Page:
Bottom Line

The body’s detox systems are designed to fight off most environmental insults and the effects of the occasional over-indulgence. If you’re generally healthy, we recommend directing your efforts toward giving your body what it needs to maintain its amazing self-cleaning system — a well-balanced diet, plenty of fluids, regular physical activity, and sufficient sleep.

Ready to build healthy habits that will last? We are here for you! Start now.

Slow Cooker Smoky BBQ Chicken

Slow Cooker Smoky BBQ Chicken

When the weather is warm and the days are long, the last thing you want to do is turn on the oven or cook on the hot stove. Even in the colder months, it’s nice to have a simple go-to meal that requires little work. Slow cooker BBQ chicken to the rescue! Whisk up this homemade barbecue sauce, pour on top of the chicken and let it cook as you get on with your day.

This slow cooker BBQ with a delicious home-made sauce is so clutch for a quick and easy meal option. Make it a freezer meal, include it in your meal prep, or make it while you are at work.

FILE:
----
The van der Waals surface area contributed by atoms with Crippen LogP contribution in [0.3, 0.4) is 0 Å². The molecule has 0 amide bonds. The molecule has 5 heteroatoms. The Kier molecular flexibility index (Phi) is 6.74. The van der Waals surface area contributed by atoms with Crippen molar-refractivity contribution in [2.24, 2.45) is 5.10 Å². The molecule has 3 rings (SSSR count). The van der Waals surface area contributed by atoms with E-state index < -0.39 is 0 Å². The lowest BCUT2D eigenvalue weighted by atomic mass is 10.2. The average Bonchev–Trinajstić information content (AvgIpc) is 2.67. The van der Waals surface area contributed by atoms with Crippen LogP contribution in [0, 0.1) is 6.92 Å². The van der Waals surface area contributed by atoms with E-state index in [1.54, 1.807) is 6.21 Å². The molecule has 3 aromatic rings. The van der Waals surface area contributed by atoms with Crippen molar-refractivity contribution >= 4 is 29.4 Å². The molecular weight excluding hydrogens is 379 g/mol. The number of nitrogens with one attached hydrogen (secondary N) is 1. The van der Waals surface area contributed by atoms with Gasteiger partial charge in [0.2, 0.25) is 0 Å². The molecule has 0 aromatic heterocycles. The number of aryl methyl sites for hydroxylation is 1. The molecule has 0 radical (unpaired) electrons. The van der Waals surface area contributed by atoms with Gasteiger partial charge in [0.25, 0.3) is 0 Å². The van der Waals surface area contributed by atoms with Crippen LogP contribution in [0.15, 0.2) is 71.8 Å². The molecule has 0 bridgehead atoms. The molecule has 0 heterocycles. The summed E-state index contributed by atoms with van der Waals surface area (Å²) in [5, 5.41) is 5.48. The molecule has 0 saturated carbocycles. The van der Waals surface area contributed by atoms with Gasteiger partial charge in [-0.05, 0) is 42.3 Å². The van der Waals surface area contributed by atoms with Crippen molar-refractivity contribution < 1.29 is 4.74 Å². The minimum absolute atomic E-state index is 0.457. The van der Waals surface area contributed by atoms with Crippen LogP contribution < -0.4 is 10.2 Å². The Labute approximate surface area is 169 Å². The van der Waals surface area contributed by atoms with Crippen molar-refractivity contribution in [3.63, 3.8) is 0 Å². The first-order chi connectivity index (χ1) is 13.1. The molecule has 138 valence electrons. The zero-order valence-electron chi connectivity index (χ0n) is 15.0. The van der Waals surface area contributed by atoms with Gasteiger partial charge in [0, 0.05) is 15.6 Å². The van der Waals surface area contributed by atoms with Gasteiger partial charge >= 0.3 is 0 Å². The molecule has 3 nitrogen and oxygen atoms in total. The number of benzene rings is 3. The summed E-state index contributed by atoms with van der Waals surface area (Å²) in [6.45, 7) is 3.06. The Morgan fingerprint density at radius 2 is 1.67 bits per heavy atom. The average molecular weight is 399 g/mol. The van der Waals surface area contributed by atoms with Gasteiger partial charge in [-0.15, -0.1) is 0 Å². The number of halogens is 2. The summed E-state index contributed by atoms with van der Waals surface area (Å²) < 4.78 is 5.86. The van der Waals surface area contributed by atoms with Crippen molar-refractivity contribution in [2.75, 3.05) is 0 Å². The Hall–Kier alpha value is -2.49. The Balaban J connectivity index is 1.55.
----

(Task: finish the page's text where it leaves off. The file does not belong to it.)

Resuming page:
Why make your own BBQ sauce??

It is so easy to just pick up a bottle of BBQ sauce at the store. Why even bother making your own? Unlike store bought BBQ sauces, our recipe is free of added sugar. Even recipes online will call for honey, sugar or ketchup. There is nothing wrong with a little sweetness but if you are mindful of your added sugar intake, you know that it can add up really quickly. We opted for nutrient-rich and flavor-boosting tomato paste instead of ketchup.  Tomato paste provides a boost of vitamin C, the powerful antioxidant, lycopene, and no added sugar. Don’t worry, the sugar may be absent but the flavor is not! Smoked paprika makes a big difference in this sauce so you won’t want to skip it.

Slow cooker BBQ chicken can be a freezer meal that’s ready to dump-and-cook or it can be part of your weekly meal prep routine.

Whisk up the sauce, pour over chicken breasts in a freezer bag and stash away until you need it. Simply, defrost the day before you want to cook it. It is also a great meal prep option.

Make it a Well Balanced Meal